In the 80s, healthcare began to move more toward a device-to-device communication model, specifically phone-to-phone and phone-to-pager. This method was helpful for reaching clinicians who were off-site, but not at all helpful if the clinician had her hands full caring for a patient. These early devices also lacked the ability to share any visual information or automatically pull in details from other systems. There was also no way of knowing if the clinician even received the message.

From there, the model evolved to a person-to-role/person-to-group approach, which was intended to enable clinicians to more easily reach specific types of clinician(s). If a trauma nurse was needed, for example, all trauma nurses (or a specific subset) would receive the same alert. This was helpful in the sense that the alert reached the right “kind” of clinician—but contained little context and did not provide visibility into who was responding to the alert. In the early 2000s, the launch of a wearable communication badge introduced the hands-free power of intelligent, voice-controlled communication. In 2019, this technology evolved again with the introduction of a new Smartbadge combining smartphone usability with hands-free communication.

As voice-controlled technology in the consumer market gains wider adoption, it is important to remember that voice-controlled assistants have had a foothold in the healthcare industry for nearly two decades. The use of voice-controlled assistants by healthcare workers has expanded because it has simplified communication and collaboration with other team members. Nurses and doctors generally use their hands to provide direct care to patients, and a voice-controlled device keeps their hands free so they can easily and quickly respond to an inquiry or ask for assistance, which during an emergency can make all the difference.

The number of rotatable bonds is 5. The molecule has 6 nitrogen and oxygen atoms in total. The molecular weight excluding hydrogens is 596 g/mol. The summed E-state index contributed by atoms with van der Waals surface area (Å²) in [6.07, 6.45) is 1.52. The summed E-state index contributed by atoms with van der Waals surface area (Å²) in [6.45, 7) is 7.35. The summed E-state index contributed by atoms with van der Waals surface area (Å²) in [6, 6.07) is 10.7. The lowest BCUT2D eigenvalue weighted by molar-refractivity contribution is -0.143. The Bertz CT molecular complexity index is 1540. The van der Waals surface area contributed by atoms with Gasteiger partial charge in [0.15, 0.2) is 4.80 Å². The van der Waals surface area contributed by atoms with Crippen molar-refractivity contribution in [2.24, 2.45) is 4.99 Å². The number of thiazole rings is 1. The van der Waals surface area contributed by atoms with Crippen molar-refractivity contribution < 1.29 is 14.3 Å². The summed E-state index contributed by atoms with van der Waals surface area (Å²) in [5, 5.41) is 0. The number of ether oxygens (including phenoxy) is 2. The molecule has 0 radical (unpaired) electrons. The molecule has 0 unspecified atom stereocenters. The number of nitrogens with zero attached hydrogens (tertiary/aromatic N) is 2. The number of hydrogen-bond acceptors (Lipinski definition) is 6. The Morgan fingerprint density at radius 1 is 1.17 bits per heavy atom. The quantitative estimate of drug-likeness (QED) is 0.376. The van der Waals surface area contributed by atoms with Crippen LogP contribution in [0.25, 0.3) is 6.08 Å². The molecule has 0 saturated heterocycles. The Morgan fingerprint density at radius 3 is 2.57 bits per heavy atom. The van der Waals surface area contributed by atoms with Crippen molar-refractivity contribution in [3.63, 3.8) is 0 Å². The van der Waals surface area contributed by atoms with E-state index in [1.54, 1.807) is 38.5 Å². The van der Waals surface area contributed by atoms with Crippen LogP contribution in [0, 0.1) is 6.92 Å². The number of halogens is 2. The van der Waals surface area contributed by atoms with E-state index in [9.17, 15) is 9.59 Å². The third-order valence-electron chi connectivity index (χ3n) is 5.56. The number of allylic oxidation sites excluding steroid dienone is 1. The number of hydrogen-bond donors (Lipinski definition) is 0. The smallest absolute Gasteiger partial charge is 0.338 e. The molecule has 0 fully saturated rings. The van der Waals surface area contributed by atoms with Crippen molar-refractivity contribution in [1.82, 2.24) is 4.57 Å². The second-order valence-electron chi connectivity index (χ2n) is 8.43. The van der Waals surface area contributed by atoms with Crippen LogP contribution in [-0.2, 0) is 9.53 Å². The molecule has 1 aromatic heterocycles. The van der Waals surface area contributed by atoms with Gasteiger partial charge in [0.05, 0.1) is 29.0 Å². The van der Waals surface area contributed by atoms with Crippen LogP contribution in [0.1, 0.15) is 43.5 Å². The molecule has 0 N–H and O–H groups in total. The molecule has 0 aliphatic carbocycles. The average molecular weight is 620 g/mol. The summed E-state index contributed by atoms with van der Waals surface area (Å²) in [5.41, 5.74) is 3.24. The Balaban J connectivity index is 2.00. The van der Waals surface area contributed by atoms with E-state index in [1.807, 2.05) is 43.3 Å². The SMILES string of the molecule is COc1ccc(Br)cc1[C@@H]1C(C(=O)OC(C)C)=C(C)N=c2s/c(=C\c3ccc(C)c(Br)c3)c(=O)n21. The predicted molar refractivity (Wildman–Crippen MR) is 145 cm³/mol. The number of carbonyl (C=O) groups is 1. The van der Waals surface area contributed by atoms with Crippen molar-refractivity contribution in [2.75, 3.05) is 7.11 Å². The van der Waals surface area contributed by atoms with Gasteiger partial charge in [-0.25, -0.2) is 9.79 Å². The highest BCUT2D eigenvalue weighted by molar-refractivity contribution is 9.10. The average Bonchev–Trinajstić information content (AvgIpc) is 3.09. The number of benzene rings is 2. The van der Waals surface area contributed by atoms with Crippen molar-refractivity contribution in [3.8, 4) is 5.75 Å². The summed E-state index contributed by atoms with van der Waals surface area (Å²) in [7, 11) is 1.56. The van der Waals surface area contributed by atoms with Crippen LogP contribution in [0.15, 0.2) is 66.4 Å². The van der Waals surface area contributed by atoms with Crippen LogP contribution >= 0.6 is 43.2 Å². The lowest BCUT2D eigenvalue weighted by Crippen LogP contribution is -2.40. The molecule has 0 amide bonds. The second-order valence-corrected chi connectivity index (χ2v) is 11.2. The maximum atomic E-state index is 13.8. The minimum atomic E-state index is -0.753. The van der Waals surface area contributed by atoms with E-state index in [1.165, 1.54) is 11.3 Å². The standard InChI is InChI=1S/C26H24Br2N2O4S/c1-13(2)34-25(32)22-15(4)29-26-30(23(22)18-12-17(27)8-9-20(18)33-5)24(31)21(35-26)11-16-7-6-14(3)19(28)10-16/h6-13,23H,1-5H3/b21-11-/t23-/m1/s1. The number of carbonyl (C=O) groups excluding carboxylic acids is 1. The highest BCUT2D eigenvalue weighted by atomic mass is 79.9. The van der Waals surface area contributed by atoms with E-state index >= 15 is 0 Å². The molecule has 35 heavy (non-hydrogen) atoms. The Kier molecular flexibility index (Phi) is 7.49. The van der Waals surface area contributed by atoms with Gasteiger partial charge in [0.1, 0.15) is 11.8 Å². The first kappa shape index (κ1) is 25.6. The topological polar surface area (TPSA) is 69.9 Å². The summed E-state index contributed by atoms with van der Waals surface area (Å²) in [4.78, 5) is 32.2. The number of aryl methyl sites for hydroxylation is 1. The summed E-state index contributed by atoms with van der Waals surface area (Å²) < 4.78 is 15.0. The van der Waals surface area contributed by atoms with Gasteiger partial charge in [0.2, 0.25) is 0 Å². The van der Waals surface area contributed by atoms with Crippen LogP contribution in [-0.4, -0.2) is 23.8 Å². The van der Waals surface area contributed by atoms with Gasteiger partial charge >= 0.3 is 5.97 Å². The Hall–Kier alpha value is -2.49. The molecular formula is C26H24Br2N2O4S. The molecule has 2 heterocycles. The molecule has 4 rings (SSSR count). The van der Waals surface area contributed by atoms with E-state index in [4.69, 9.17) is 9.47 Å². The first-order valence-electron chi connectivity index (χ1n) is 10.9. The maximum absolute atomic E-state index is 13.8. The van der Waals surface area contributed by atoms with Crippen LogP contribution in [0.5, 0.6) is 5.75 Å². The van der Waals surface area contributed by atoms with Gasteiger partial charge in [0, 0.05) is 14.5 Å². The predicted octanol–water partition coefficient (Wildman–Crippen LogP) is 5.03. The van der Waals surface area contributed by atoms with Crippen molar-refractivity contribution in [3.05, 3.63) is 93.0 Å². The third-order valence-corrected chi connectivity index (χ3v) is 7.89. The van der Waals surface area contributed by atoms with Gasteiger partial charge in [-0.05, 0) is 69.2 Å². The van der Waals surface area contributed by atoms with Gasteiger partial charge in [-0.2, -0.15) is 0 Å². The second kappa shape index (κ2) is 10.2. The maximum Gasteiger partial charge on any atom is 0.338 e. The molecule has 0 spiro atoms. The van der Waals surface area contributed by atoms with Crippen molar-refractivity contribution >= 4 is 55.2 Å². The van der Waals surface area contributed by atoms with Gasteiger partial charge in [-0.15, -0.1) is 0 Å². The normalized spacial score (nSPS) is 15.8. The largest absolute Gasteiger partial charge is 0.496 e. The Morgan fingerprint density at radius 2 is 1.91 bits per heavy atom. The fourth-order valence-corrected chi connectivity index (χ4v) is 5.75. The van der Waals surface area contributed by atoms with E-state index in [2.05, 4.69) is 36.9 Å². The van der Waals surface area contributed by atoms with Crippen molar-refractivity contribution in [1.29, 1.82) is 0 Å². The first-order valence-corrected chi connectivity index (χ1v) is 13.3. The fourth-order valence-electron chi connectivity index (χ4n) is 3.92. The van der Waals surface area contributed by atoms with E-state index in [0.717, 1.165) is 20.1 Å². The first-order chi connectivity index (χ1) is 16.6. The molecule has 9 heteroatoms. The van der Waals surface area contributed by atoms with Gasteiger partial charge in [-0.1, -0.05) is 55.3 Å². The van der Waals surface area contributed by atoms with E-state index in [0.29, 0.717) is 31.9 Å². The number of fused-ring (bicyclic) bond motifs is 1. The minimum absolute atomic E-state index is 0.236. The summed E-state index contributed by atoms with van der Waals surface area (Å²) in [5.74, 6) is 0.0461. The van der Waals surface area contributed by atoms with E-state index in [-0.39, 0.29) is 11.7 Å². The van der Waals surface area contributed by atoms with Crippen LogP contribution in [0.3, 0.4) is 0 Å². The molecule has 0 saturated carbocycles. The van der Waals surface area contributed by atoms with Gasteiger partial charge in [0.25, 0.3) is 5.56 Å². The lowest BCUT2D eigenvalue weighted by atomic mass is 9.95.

Using a hospital’s intelligent communication system, all a doctor needs to do to find a patient’s nurse is push a button on their mobile device and say “call room 408 nurse.” The system will instantly route to the nurse assigned to the patient in that room, eliminating the need to pick up a phone, look up a number, find a name, or send a one-way or overhead page. Better yet, if a nurse is often making calls to a particular department, the communication system can learn this preference and route the conversation more easily.

Intersecting Technology and Humanity
With the increasing prominence of the Internet of Things (IoT), communication technology has become a powerful force driving smart hospitals and real-time health systems. Using interoperability, intelligent workflow engines, and artificial intelligence, a single communication platform can help safeguard patients by preventing patient falls, treating sepsis sooner, speeding up decisions for surgical procedures, and alerting clinicians to potentially adverse events before they happen.

Alerts with patient context or real-time situational awareness might come in the form of an automated communication that a patient is attempting to get out of a Wi-Fi connected smart bed. Or it might instead be a broad-based alert that the patient has successfully completed a given treatment, letting all care teams know the subsequent actions they are responsible for can now be conducted—or that a complication has arisen, and certain actions need to be delayed. Once again, it is the contextual information about the user, in this case the nurse or doctor and her environment that can transform the experience for the user in the same way we saw in navigation and entertainment.

As more communication technologies emerge in healthcare, it is important to ensure that calls, texts, alerts and other notifications coming from these systems and various devices do not add unnecessary stress and cognitive load to clinicians. Communication software and mobile devices used in healthcare must have the intelligence to limit and route actionable alerts. Nurses and doctors are often inundated with notifications from patient monitors, ventilators, nurse call systems, EHRs and more. With the right system, every type of alert generated can be evaluated, and notifications containing patient information and situational context can be sent to the right care team members on their devices of choice. An intelligent alarm management system, just like an intelligent navigation system or an intelligent entertainment system, can make a significant impact on improving patient care, safety and satisfaction, while reducing alarm fatigue and clinician burnout.

As the digital revolution in healthcare continues, it is critical to ensure new solutions are designed with the patient in mind. Unlike the entertainment or navigation industry, new technology in healthcare must be designed in a way that supports the well-being and human-to-human connections of the people involved.